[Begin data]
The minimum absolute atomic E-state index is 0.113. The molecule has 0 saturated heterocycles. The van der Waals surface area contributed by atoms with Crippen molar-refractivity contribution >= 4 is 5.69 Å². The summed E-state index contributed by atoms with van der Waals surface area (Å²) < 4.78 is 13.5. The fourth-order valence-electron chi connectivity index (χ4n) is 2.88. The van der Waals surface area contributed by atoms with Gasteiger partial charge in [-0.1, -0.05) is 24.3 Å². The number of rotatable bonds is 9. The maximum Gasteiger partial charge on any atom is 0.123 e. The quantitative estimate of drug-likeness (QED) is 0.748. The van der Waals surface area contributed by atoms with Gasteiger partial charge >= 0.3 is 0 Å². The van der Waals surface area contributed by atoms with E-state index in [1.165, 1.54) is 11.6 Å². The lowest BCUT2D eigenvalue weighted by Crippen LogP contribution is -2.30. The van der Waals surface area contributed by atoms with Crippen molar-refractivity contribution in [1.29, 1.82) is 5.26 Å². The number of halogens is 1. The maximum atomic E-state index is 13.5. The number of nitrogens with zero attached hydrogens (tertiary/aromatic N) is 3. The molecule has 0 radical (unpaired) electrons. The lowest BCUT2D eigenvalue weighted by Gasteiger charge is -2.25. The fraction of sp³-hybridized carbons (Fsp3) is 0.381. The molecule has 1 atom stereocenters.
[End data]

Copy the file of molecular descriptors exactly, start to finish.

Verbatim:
The minimum absolute atomic E-state index is 0.113. The molecule has 0 saturated heterocycles. The van der Waals surface area contributed by atoms with Crippen molar-refractivity contribution >= 4 is 5.69 Å². The summed E-state index contributed by atoms with van der Waals surface area (Å²) < 4.78 is 13.5. The fourth-order valence-electron chi connectivity index (χ4n) is 2.88. The van der Waals surface area contributed by atoms with Gasteiger partial charge in [-0.1, -0.05) is 24.3 Å². The number of rotatable bonds is 9. The maximum Gasteiger partial charge on any atom is 0.123 e. The quantitative estimate of drug-likeness (QED) is 0.748. The van der Waals surface area contributed by atoms with Gasteiger partial charge >= 0.3 is 0 Å². The van der Waals surface area contributed by atoms with E-state index in [1.165, 1.54) is 11.6 Å². The lowest BCUT2D eigenvalue weighted by Crippen LogP contribution is -2.30. The van der Waals surface area contributed by atoms with Crippen molar-refractivity contribution in [1.29, 1.82) is 5.26 Å². The number of halogens is 1. The maximum atomic E-state index is 13.5. The number of nitrogens with zero attached hydrogens (tertiary/aromatic N) is 3. The molecule has 0 radical (unpaired) electrons. The lowest BCUT2D eigenvalue weighted by Gasteiger charge is -2.25. The fraction of sp³-hybridized carbons (Fsp3) is 0.381. The molecule has 1 atom stereocenters.